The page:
There has been a huge surge in the popularity of poker over the last year or two, which seems to be leading to a second poker boom.
Many factors have contributed, starting with the pandemic. It saw many physical casinos close, something which hit the gaming industry hard, according to AP News. Revenues were down as customers couldn’t get their fix of roulette and poker at a physical location. Instead, they turned to online providers. In some instances, those are free providers, such as Zynga Poker, but others turned to money games. The money that would be flowing into physical locations isn’t seeping out of the industry; it is heading to online providers. Market Watch confirmed that by the end of 2020, online providers saw a bulk of the traffic.
Of course, online poker fueled the original poker boom in 2003. Back then, long before social media advertising, poker thrived courtesy of a man called Chris Moneymaker. He was an average US citizen who qualified for the prestigious World Series of Poker online and won $1m. That echoed the implied future of Matt Damon’s character in the film Rounders; it ends by highlighting the top prize for the WSOP, held in Las Vegas. Dropping in 1998, it almost foretold the success of a random player breaking into poker’s elite, which got people excited. Players flocked to online providers, creating the first poker boom.
There are other factors at play that facilitate the move towards a second poker boom. Regulations are being relaxed across the US. Five states have legalized online poker already, and another, West Virginia, has scope for a provider if the market allows. This month, Connecticut has embraced new online gaming laws, which makes them potentially the seventh state to permit online poker. Again, due to the smaller market, providers may not rush there. However, if Illinois gets the nod before the end of the year, they’ll almost certainly be the sixth state to offer the provision; ironic, as they are also the sixth-largest state by population in the US.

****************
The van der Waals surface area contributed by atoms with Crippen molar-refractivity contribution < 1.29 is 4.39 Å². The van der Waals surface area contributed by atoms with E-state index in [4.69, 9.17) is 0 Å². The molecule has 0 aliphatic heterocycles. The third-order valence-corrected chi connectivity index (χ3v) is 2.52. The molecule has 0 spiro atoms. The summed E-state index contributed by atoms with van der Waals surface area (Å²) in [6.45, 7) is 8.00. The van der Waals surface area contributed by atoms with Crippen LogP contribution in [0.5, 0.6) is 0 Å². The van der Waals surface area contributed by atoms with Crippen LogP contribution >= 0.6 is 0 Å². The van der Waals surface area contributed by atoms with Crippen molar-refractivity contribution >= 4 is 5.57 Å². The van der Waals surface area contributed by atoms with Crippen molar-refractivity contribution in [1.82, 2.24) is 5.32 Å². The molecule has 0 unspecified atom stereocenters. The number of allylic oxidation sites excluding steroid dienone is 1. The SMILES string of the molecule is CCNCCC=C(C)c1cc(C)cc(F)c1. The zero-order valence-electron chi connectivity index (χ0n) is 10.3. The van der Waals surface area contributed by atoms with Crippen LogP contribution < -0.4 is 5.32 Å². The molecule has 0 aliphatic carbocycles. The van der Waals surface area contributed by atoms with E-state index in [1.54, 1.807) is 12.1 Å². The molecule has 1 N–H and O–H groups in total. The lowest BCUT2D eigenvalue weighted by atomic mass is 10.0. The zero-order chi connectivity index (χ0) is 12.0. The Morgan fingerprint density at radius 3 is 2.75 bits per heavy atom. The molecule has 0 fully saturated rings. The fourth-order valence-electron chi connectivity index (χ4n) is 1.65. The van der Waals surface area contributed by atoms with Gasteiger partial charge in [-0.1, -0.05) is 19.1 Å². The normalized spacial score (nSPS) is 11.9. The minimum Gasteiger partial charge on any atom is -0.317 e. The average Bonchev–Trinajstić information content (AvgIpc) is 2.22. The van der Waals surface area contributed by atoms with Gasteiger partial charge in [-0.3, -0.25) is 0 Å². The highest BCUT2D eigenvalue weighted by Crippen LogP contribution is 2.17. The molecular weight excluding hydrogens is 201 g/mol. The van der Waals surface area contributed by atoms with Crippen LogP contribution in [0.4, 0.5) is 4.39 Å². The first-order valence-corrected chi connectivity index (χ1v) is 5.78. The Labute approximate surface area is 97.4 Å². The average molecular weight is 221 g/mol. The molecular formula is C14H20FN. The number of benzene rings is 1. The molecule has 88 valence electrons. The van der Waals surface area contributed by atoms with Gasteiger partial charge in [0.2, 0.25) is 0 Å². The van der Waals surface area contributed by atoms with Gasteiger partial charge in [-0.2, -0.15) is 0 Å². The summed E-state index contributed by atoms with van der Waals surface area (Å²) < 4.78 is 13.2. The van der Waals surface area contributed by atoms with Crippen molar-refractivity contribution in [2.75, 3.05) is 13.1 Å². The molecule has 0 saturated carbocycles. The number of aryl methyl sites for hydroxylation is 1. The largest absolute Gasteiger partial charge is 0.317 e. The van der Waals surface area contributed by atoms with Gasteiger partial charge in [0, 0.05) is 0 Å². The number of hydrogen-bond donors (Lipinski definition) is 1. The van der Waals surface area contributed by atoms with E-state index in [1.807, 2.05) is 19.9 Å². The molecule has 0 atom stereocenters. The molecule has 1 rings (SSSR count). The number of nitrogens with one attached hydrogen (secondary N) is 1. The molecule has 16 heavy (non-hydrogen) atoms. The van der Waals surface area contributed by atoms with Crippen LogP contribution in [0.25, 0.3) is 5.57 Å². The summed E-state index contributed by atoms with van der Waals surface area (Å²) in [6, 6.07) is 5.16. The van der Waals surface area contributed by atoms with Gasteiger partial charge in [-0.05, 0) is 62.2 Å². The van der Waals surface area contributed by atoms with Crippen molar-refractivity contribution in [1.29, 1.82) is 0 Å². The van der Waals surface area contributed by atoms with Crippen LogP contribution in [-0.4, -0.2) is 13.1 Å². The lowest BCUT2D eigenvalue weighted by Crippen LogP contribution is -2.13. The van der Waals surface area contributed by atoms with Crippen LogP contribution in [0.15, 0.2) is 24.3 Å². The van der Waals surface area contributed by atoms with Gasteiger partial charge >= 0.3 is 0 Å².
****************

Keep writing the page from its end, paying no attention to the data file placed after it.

Poker fans even have a film they can hang their aspiration on, just as they did in 1998. Molly’s Game has slightly different themes, showing the lifestyles of the rich and famous high-rollers, but it glorified poker, the thrill of the big-money games and the tension they held. It doesn’t offer the aspirational appeal of Rounders, but there it is a title in pop culture that acts as more kindling for the slow-burning thirst for poker here in the United States.
What could push the country firmly into a second poker boom? The World Series of Poker 2021 is taking place in Las Vegas this fall, and it could help. It’s being broadcast across the country, and all eyes will be on the November Main Event. There’s no suggestion a rank amateur will take that title, but with a whopping $7.6m up for grabs by the winner, it could be the spark that finally lights the perfect poker fire in post-pandemic America.
The first poker boom eventually died out due to a lack of regulation and distrust of major providers, but that won’t be the case in a legitimized and regulated industry. If there is a second poker boom on the horizon, there’s very little that could derail it, which is incredibly exciting for fans and players alike.